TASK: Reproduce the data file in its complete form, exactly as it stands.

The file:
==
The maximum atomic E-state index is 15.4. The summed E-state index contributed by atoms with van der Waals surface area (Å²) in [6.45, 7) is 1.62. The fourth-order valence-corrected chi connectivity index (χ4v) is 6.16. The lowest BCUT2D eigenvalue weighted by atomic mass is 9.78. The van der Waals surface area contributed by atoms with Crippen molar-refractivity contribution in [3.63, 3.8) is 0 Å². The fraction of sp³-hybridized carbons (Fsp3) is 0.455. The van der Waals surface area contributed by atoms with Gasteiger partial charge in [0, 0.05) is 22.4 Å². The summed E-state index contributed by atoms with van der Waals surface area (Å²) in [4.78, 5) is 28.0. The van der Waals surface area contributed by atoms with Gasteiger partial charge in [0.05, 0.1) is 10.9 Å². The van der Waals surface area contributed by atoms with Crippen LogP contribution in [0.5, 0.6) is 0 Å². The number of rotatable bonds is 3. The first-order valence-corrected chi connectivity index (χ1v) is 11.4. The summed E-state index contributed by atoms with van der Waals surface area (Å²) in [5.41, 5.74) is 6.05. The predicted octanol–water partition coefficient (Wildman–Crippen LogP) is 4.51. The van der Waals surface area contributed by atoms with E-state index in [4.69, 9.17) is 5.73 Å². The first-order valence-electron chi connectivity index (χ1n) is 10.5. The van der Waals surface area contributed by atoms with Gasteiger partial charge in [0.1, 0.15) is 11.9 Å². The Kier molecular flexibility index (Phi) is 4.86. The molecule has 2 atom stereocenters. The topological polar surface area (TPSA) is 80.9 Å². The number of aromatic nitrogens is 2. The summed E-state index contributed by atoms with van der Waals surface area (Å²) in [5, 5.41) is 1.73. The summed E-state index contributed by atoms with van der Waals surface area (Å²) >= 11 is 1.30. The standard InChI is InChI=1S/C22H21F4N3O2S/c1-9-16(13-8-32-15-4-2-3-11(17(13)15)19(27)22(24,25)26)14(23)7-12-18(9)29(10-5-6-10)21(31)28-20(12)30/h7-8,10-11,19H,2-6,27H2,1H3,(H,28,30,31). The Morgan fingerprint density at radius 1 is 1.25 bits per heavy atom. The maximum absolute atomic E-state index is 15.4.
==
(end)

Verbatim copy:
The maximum atomic E-state index is 15.4. The summed E-state index contributed by atoms with van der Waals surface area (Å²) in [6.45, 7) is 1.62. The fourth-order valence-corrected chi connectivity index (χ4v) is 6.16. The lowest BCUT2D eigenvalue weighted by atomic mass is 9.78. The van der Waals surface area contributed by atoms with Crippen molar-refractivity contribution in [3.63, 3.8) is 0 Å². The fraction of sp³-hybridized carbons (Fsp3) is 0.455. The van der Waals surface area contributed by atoms with Gasteiger partial charge in [0, 0.05) is 22.4 Å². The summed E-state index contributed by atoms with van der Waals surface area (Å²) in [4.78, 5) is 28.0. The van der Waals surface area contributed by atoms with Gasteiger partial charge in [0.05, 0.1) is 10.9 Å². The van der Waals surface area contributed by atoms with Crippen LogP contribution in [0.5, 0.6) is 0 Å². The number of rotatable bonds is 3. The first-order valence-corrected chi connectivity index (χ1v) is 11.4. The summed E-state index contributed by atoms with van der Waals surface area (Å²) in [5.41, 5.74) is 6.05. The predicted octanol–water partition coefficient (Wildman–Crippen LogP) is 4.51. The van der Waals surface area contributed by atoms with E-state index in [4.69, 9.17) is 5.73 Å². The first-order valence-electron chi connectivity index (χ1n) is 10.5. The van der Waals surface area contributed by atoms with Gasteiger partial charge in [0.1, 0.15) is 11.9 Å². The Kier molecular flexibility index (Phi) is 4.86. The molecule has 2 atom stereocenters. The topological polar surface area (TPSA) is 80.9 Å². The number of aromatic nitrogens is 2. The summed E-state index contributed by atoms with van der Waals surface area (Å²) in [5, 5.41) is 1.73. The summed E-state index contributed by atoms with van der Waals surface area (Å²) >= 11 is 1.30. The standard InChI is InChI=1S/C22H21F4N3O2S/c1-9-16(13-8-32-15-4-2-3-11(17(13)15)19(27)22(24,25)26)14(23)7-12-18(9)29(10-5-6-10)21(31)28-20(12)30/h7-8,10-11,19H,2-6,27H2,1H3,(H,28,30,31). The Morgan fingerprint density at radius 1 is 1.25 bits per heavy atom. The maximum absolute atomic E-state index is 15.4.